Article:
Just completed a first read of the aforementioned book and thought it might be wise to jot down a few quick observations and notes.
As the title suggests, William B Irvine espouses the formation of a personal philosophy of living, that helps guide one through his daily life. His choice of philosophy is that of Stoicism, but he, unlike some of the other 'philosophies of life' isn't dogmatic about that choice, and heartily declares that the everyone has his own path that he has to individually find, and that Stoicism, though which forms the foundation on which he attempts to base his daily life on, might not be for everyone. Other different philosophies that he did touch on briefly involved Cynicism, Hedonism, Christianity, Zen Buddhism, etc.
I found the book extremely helpful in providing practical examples on how to adopt Stoicism as a form of philosophy. I've come across many other interesting reads, such as James Stockdale's "Thoughts of a Philosophical Fighter Pilot" and Marcus Aurelius' "Meditations" and although many of those books did provide interesting insights, they were not as helpful in providing practical examples on application of Stoicism to a modern day livelihood.
Some of the traditional psychological Stoic techniques that were discussed in great detail were:
* Negative Visualization - Contemplating the loss of what you value in your daily life, which works in tandem between being grateful for what you have. For example if you received 6 months of bonus, but your colleague received 9 months of bonus, you might be inclined to go ape shit especially if you brought in revenues. But taking a moment that you could have gotten a big fat donut instead, and giving thanks that this situation provided you with a opportunity to develop your mentality, might result in you feel more satisfied instead of being bitter.
5 years ago, I might have thought of this as settling for less, and mental hocus pocus, or rather intellectually rationalising, but the main goal here is to achieve tranquility and eliminate negative emotions such as jealously, bitterness, anger, sadness, so that you can live a life of joy. So even though you are technically settling for less here, you would be more joyful with less bitterness, which brings us to the age old question of what exactly satisfies oneself. My personal view now is that the pursuit of tranquility and being satisfied with oneself yields more than the brief high that material goods and money can provide. Ever heard of the hedonistic threadmill?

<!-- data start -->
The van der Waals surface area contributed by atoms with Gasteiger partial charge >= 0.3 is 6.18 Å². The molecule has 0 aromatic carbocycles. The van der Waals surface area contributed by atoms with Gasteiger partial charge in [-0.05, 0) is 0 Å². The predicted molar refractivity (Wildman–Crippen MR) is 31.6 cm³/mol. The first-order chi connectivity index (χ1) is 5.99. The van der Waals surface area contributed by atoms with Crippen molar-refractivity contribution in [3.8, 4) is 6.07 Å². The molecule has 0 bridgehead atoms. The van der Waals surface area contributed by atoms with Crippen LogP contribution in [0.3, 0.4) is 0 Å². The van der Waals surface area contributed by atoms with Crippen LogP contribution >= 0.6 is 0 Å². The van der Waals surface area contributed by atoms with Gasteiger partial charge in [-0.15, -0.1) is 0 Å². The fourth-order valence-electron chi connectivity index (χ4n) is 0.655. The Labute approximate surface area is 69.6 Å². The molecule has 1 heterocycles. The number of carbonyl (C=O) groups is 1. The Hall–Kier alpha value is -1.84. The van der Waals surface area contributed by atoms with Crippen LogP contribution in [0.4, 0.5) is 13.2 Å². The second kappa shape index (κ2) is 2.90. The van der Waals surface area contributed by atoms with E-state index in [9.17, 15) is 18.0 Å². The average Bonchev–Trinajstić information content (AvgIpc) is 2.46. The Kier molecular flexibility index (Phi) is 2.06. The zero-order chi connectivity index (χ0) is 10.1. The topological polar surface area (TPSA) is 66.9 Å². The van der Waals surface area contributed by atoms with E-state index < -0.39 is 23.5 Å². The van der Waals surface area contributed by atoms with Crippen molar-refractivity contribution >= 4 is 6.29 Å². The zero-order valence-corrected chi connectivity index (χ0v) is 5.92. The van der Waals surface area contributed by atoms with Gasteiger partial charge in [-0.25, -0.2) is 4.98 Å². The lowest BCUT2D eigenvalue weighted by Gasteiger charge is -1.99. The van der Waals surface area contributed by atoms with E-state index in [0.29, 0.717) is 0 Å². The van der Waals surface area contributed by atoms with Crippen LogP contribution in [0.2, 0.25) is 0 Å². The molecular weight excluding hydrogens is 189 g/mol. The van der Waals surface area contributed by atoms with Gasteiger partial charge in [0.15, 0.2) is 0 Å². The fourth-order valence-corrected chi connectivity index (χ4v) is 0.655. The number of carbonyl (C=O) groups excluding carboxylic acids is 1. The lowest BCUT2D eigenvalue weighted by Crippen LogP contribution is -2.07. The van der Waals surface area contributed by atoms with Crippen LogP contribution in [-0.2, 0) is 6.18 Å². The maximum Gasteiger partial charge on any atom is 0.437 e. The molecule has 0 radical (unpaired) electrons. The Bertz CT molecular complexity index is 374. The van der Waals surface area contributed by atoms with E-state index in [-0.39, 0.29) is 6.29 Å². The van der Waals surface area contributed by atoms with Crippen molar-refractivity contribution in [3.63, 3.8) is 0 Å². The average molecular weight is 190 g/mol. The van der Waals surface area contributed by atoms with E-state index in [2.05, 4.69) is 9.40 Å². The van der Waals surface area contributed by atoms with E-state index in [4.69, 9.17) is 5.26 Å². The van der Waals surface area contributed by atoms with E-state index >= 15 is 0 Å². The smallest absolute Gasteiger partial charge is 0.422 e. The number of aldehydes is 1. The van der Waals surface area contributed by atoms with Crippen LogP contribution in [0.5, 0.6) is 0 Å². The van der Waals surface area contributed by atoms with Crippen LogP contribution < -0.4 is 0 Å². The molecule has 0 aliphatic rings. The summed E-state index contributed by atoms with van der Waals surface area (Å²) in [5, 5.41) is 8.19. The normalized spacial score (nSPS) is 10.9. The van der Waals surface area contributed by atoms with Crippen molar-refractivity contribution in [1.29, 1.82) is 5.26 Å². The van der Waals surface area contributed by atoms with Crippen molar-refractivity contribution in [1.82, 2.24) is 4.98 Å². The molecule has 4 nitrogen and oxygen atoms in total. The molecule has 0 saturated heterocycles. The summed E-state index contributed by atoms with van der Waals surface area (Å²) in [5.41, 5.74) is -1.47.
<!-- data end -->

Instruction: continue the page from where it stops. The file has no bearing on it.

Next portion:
* Self control - Touching on the serenity prayer, basically focusing on eliminating negative emotions such as anxiety through the use of the locus of control. This has probably been touched on in mainstream media, but essentially it's thinking and working on things that you have the ability to influence and control and just letting others slide. Works in tandem with being in the present moment instead of constantly fretting about what the next day will bring.
* Internalisation of goals - Instead of competing to win, compete to beat your personal best. In line with the thoughts on self control, focus on doing the best you can in every situation instead of aiming for some goal. Say in playing a tennis match, the focus should be on preparing for the match as best as you can be and playing to the best of your abilities instead of beating the opponent.
* If only doesn't yield fruit - Constantly wishing the past was different doesn't help with the present and the future. One should learn from how doing things different in the past can help with the future, but one should not constantly carry the baggage of the past and spend time wishing things could be different. One should do their best to accept the past, whatever it might have been and to embrace the present, whatever it might be.
There are also other strategies and thoughts on dealing with status, admiration, insults, anger, temporary discomfort, self-discipline, amongst others, which are extremely interesting, insightful and practical, but it's just too much to summarize on this medium. :)
This is definitely up there in my personal top 10 list of useful reads over the last 5 years.